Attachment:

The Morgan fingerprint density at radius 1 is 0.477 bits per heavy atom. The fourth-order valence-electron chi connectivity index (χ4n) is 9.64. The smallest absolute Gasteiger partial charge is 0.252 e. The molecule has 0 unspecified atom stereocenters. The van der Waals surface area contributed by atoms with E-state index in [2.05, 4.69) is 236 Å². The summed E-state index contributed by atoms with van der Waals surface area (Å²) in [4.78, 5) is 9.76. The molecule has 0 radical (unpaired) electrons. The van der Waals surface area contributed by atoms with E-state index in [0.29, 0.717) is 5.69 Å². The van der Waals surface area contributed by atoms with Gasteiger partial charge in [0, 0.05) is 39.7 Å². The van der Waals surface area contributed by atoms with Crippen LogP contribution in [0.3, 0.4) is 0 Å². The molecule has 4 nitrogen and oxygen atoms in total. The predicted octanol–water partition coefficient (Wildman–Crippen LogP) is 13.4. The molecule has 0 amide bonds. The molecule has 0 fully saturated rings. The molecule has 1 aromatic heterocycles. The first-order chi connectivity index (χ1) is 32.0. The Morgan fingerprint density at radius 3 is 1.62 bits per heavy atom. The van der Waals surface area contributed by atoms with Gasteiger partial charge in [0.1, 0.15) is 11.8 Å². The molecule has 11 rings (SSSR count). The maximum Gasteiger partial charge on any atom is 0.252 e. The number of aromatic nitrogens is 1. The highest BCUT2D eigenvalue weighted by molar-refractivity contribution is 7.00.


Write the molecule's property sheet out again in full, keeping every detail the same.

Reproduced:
The Morgan fingerprint density at radius 1 is 0.477 bits per heavy atom. The fourth-order valence-electron chi connectivity index (χ4n) is 9.64. The smallest absolute Gasteiger partial charge is 0.252 e. The molecule has 0 unspecified atom stereocenters. The van der Waals surface area contributed by atoms with E-state index in [2.05, 4.69) is 236 Å². The summed E-state index contributed by atoms with van der Waals surface area (Å²) in [4.78, 5) is 9.76. The molecule has 0 radical (unpaired) electrons. The van der Waals surface area contributed by atoms with E-state index in [0.29, 0.717) is 5.69 Å². The van der Waals surface area contributed by atoms with Gasteiger partial charge in [0, 0.05) is 39.7 Å². The van der Waals surface area contributed by atoms with Crippen LogP contribution in [0.3, 0.4) is 0 Å². The molecule has 4 nitrogen and oxygen atoms in total. The predicted octanol–water partition coefficient (Wildman–Crippen LogP) is 13.4. The molecule has 0 amide bonds. The molecule has 0 fully saturated rings. The molecule has 1 aromatic heterocycles. The first-order chi connectivity index (χ1) is 32.0. The Morgan fingerprint density at radius 3 is 1.62 bits per heavy atom. The van der Waals surface area contributed by atoms with Gasteiger partial charge in [0.1, 0.15) is 11.8 Å². The molecule has 11 rings (SSSR count). The maximum Gasteiger partial charge on any atom is 0.252 e. The number of aromatic nitrogens is 1. The highest BCUT2D eigenvalue weighted by molar-refractivity contribution is 7.00.